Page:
At Man­hat­tan’s River­side Church, one of the most prom­i­nent pul­pits in the coun­try, the Rev. Amy But­ler’s ser­mon on the Chris­tian call to wel­come im­mi­grants drew re­peated ap­plause and a stand­ing ova­tion at the end. “In the king­dom of God, we open our hearts and our hands; we make ex­tra room at the table; we let the boat dock and the trav­eller clear cus­toms and the chil­dren find safety,” she said, urg­ing mem­bers to at­tend an af­ter­noon protest in Man­hat­tan.

While some clergy in the evan­gel­i­cal de­nom­i­na­tions that voted heav­ily for Trump in Novem­ber crit­i­cized the ex­ec­u­tive or­der, oth­ers re­mained sup­port­ive.

The Rev. Franklin Gra­ham, son of evan­ge­list Billy Gra­ham, said in an in­ter­view last week that the vet­ting process for refugees com­ing into the United States is not strong enough.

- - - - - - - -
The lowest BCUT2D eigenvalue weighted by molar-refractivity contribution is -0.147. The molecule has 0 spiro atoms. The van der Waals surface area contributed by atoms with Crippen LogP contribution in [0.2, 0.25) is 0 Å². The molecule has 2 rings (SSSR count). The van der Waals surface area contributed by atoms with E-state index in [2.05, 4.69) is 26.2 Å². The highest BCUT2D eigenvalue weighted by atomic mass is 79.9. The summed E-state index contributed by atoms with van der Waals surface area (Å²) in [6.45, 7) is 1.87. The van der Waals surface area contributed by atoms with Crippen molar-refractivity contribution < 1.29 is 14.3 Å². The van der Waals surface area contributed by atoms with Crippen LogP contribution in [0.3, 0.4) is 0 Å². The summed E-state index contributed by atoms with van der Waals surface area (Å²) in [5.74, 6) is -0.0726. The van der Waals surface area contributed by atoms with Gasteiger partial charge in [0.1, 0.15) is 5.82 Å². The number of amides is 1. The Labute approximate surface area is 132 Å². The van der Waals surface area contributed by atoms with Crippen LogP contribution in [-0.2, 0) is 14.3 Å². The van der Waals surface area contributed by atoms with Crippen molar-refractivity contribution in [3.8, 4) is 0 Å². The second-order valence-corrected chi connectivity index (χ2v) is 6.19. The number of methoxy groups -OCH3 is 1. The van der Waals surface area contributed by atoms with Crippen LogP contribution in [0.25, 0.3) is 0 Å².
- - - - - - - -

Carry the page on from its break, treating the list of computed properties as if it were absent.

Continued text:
“It’s not a bib­li­cal com­mand for the coun­try to let ev­ery­one in who wants to come. That’s not a Bible is­sue,” he told the Huff­in­g­ton Post.

Evan­gel­i­cal lead­ers — in­clud­ing the Na­tional As­so­ci­a­tion of Evan­gel­i­cals’ World Re­lief or­ga­ni­za­tion and more than 100 prom­i­nent evan­gel­i­cals who gath­ered at Wheaton Col­lege to dis­cuss refugee is­sues in De­cem­ber — have largely de­nounced Trump’s ex­ec­u­tive or­der.

But many rank-and-file evan­gel­i­cals prob­a­bly sup­port Trump’s plan even if their pas­tors do not, said Jerry John­son, pres­i­dent of the Na­tional Re­li­gious Broad­cast­ers.

“The mi­nor­ity op­po­si­tion is be­ing led by the elite po­lit­i­cal class or pro­fes­sional re­li­gious work­ers,” John­son wrote in an email. “Not only are they out of touch with the Com­mon Man, they are out of touch with the peo­ple in the pews.”